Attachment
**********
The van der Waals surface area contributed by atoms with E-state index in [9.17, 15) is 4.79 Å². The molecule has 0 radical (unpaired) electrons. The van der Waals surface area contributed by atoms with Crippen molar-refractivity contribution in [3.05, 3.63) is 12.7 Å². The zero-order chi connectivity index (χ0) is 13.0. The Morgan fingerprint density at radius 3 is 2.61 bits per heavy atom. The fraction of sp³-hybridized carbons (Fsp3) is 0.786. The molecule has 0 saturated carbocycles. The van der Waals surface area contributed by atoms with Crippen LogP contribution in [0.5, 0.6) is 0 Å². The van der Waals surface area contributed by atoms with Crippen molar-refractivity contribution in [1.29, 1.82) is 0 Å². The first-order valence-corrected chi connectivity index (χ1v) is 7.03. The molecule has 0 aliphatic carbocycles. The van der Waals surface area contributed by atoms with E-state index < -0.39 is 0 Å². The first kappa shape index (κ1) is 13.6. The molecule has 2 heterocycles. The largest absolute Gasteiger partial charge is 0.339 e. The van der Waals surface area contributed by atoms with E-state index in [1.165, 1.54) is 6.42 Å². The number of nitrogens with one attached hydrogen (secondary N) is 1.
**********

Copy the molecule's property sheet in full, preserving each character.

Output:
The van der Waals surface area contributed by atoms with E-state index in [9.17, 15) is 4.79 Å². The molecule has 0 radical (unpaired) electrons. The van der Waals surface area contributed by atoms with Crippen molar-refractivity contribution in [3.05, 3.63) is 12.7 Å². The zero-order chi connectivity index (χ0) is 13.0. The Morgan fingerprint density at radius 3 is 2.61 bits per heavy atom. The fraction of sp³-hybridized carbons (Fsp3) is 0.786. The molecule has 0 saturated carbocycles. The van der Waals surface area contributed by atoms with Crippen LogP contribution in [0.5, 0.6) is 0 Å². The van der Waals surface area contributed by atoms with Crippen molar-refractivity contribution in [1.29, 1.82) is 0 Å². The first-order valence-corrected chi connectivity index (χ1v) is 7.03. The molecule has 0 aliphatic carbocycles. The van der Waals surface area contributed by atoms with E-state index < -0.39 is 0 Å². The first kappa shape index (κ1) is 13.6. The molecule has 2 heterocycles. The largest absolute Gasteiger partial charge is 0.339 e. The van der Waals surface area contributed by atoms with E-state index in [1.165, 1.54) is 6.42 Å². The number of nitrogens with one attached hydrogen (secondary N) is 1.